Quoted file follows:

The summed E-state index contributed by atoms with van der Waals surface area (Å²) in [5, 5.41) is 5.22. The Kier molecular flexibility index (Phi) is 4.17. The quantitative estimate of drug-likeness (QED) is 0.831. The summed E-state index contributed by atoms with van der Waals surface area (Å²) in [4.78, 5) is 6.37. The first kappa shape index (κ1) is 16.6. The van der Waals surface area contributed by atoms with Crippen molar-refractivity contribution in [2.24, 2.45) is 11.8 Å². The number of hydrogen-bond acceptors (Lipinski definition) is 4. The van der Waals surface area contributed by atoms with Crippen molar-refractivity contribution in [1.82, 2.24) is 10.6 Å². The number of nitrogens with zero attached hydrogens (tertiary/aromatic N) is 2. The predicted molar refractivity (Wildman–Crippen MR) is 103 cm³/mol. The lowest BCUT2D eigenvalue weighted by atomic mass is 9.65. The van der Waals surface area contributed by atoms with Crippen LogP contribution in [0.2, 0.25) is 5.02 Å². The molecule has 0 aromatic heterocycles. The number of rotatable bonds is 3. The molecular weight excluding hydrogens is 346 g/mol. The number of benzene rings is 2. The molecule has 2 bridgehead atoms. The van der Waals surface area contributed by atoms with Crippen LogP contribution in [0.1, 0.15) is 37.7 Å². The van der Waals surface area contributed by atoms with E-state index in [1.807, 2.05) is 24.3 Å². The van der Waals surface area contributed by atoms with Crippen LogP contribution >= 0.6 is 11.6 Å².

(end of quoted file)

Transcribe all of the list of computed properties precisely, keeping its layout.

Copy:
The summed E-state index contributed by atoms with van der Waals surface area (Å²) in [5, 5.41) is 5.22. The Kier molecular flexibility index (Phi) is 4.17. The quantitative estimate of drug-likeness (QED) is 0.831. The summed E-state index contributed by atoms with van der Waals surface area (Å²) in [4.78, 5) is 6.37. The first kappa shape index (κ1) is 16.6. The van der Waals surface area contributed by atoms with Crippen molar-refractivity contribution in [2.24, 2.45) is 11.8 Å². The number of hydrogen-bond acceptors (Lipinski definition) is 4. The van der Waals surface area contributed by atoms with Crippen molar-refractivity contribution in [1.82, 2.24) is 10.6 Å². The number of nitrogens with zero attached hydrogens (tertiary/aromatic N) is 2. The predicted molar refractivity (Wildman–Crippen MR) is 103 cm³/mol. The lowest BCUT2D eigenvalue weighted by atomic mass is 9.65. The van der Waals surface area contributed by atoms with Crippen LogP contribution in [0.2, 0.25) is 5.02 Å². The molecule has 0 aromatic heterocycles. The number of rotatable bonds is 3. The molecular weight excluding hydrogens is 346 g/mol. The number of benzene rings is 2. The molecule has 2 bridgehead atoms. The van der Waals surface area contributed by atoms with Crippen LogP contribution in [0.1, 0.15) is 37.7 Å². The van der Waals surface area contributed by atoms with E-state index in [1.807, 2.05) is 24.3 Å². The van der Waals surface area contributed by atoms with Crippen LogP contribution >= 0.6 is 11.6 Å².